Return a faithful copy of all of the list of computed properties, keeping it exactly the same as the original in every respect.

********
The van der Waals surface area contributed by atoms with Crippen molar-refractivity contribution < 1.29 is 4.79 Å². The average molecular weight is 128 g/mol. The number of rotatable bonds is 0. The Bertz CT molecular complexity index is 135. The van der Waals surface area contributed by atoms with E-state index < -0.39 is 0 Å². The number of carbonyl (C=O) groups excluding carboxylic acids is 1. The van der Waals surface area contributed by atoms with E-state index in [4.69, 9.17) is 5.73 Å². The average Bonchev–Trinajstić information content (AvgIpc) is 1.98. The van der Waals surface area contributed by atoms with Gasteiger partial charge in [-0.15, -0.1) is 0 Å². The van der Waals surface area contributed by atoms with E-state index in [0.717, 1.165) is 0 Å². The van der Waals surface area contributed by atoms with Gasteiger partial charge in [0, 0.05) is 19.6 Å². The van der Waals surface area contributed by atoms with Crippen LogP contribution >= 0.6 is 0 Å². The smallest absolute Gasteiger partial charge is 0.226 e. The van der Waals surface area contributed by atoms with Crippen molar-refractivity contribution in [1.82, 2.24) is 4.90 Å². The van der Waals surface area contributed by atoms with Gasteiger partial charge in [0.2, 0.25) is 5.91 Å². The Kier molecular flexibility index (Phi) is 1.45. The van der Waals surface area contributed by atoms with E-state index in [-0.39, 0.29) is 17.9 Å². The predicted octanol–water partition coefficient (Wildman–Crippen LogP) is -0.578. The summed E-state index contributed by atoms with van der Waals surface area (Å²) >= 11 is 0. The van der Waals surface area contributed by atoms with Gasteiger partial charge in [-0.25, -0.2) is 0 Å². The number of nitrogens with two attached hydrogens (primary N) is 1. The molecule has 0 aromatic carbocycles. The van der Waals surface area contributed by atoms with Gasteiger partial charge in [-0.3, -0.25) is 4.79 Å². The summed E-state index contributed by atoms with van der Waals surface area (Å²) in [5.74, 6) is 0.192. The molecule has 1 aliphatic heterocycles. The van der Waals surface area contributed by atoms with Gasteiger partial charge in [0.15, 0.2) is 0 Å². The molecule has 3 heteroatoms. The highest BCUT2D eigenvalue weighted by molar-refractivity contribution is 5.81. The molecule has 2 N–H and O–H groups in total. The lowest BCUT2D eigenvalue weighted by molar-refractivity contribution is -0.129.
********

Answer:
The van der Waals surface area contributed by atoms with Crippen molar-refractivity contribution < 1.29 is 4.79 Å². The average molecular weight is 128 g/mol. The number of rotatable bonds is 0. The Bertz CT molecular complexity index is 135. The van der Waals surface area contributed by atoms with E-state index < -0.39 is 0 Å². The number of carbonyl (C=O) groups excluding carboxylic acids is 1. The van der Waals surface area contributed by atoms with E-state index in [4.69, 9.17) is 5.73 Å². The average Bonchev–Trinajstić information content (AvgIpc) is 1.98. The van der Waals surface area contributed by atoms with Gasteiger partial charge in [-0.15, -0.1) is 0 Å². The van der Waals surface area contributed by atoms with E-state index in [0.717, 1.165) is 0 Å². The van der Waals surface area contributed by atoms with Gasteiger partial charge in [0, 0.05) is 19.6 Å². The van der Waals surface area contributed by atoms with Crippen LogP contribution >= 0.6 is 0 Å². The smallest absolute Gasteiger partial charge is 0.226 e. The van der Waals surface area contributed by atoms with Crippen molar-refractivity contribution in [1.82, 2.24) is 4.90 Å². The van der Waals surface area contributed by atoms with Gasteiger partial charge in [0.2, 0.25) is 5.91 Å². The Kier molecular flexibility index (Phi) is 1.45. The van der Waals surface area contributed by atoms with E-state index in [-0.39, 0.29) is 17.9 Å². The predicted octanol–water partition coefficient (Wildman–Crippen LogP) is -0.578. The summed E-state index contributed by atoms with van der Waals surface area (Å²) >= 11 is 0. The van der Waals surface area contributed by atoms with Gasteiger partial charge in [-0.25, -0.2) is 0 Å². The number of nitrogens with two attached hydrogens (primary N) is 1. The molecule has 0 aromatic carbocycles. The van der Waals surface area contributed by atoms with Gasteiger partial charge in [-0.3, -0.25) is 4.79 Å². The summed E-state index contributed by atoms with van der Waals surface area (Å²) in [5.74, 6) is 0.192. The molecule has 1 aliphatic heterocycles. The van der Waals surface area contributed by atoms with Gasteiger partial charge in [0.15, 0.2) is 0 Å². The molecule has 3 heteroatoms. The highest BCUT2D eigenvalue weighted by molar-refractivity contribution is 5.81. The molecule has 2 N–H and O–H groups in total. The lowest BCUT2D eigenvalue weighted by molar-refractivity contribution is -0.129.